1. The foretriangle is considerably wider (larger J dimension) and the main boom is considerably shorter than the J/109/ J/122 vintage boats. The sprit extends 8Æ-0ö which will make the chutes a little easier to gybe.
2. The stern area of the boat looks wider and flatter than these earlier J-Boats.
The deck plan is simple and very conventional. The smaller main trims easily without the need for winches and the helmsman can adjust the fine tune without having a separate trimmer.
UNDER POWER AND SAILING
The boat powers very easily and responds to the rudder and throttle (in forward and reverse) immediately.Another immediate feeling that you get is one of “lightness”. When asked, Stu said that the displacement was 9000 lbs., which is only 60% of the weight of a J/122.
We sailed upwind in 15-18 knots of true wind going into a pretty big sea (southwest wind with a strong ebb current) . The boat seemed remarkably stiff given the fact that there was little crew weight on the rail. I think this comes from a combination of the draft (7Æ-3ö) and the wider transom. While we were ragging the main a little, we never buried the rail, even in the puffs.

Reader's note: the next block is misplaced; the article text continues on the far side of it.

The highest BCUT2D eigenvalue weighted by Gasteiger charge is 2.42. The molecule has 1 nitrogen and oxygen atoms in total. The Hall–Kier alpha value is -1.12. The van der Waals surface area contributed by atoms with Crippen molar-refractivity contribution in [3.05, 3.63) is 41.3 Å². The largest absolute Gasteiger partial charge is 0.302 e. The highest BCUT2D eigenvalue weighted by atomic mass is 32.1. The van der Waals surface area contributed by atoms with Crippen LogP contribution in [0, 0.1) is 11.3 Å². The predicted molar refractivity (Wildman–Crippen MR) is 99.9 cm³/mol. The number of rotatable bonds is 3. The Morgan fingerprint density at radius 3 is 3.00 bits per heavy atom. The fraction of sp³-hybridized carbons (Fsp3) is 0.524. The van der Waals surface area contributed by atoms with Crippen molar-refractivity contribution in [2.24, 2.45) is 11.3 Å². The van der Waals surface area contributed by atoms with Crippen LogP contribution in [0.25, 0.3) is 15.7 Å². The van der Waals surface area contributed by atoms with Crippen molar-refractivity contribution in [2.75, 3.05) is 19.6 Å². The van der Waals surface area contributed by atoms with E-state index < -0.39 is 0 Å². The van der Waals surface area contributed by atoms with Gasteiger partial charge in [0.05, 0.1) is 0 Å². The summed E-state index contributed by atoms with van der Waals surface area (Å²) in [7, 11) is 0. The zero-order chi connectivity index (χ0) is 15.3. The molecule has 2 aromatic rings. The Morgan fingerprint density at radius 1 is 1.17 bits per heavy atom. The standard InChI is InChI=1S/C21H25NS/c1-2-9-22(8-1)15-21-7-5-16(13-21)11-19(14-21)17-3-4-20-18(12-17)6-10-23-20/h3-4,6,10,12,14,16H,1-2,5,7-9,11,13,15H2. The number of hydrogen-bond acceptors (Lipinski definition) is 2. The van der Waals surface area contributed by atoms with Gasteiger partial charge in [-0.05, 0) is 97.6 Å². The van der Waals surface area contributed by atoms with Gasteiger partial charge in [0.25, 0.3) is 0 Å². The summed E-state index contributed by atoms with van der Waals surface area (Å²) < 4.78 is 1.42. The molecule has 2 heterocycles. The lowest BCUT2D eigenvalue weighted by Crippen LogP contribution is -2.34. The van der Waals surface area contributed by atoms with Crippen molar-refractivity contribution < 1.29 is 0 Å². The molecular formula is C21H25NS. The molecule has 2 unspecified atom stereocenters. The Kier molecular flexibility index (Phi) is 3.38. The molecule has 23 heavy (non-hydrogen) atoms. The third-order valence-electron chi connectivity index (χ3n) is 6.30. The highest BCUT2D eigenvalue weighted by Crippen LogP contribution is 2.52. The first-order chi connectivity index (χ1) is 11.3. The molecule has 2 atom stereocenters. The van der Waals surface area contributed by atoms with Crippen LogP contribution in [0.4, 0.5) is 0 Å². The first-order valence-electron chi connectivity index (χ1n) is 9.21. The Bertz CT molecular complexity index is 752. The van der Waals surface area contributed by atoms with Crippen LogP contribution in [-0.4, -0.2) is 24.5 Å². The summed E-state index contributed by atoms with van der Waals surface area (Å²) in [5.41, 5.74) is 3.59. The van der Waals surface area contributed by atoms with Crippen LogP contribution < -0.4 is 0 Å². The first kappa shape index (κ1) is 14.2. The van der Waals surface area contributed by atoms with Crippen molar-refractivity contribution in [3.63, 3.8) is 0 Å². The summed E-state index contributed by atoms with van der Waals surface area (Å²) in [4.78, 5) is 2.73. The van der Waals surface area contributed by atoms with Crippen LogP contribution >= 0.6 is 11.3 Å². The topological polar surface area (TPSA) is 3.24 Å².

Given the wind and the size of our crew, we didn’t adjust the lead pullers or the in-haulers but it looked like they had enough mechanical advantage to do the job. Steering was a piece of cake! The boat responded immediately to even the smallest helm alterations. Despite the seas you could steer with one hand easily.
The speedos were reading on the optimistic side (IMHO) but not by a lot. My guess is that we were going upwind at 7 + knots which is fast for a 36Æ boat in those conditions.
We set a heavy chute for the run back into Newport. The combination of light displacement, good control and plenty of sail area made it very easy to catch waves and surf. We achieved speeds well in excess of ten knots and left an almost perfectly flat wake while doing it. When you looked aft, it was sometimes hard to tell that a boat had been going through that same water 10 seconds before.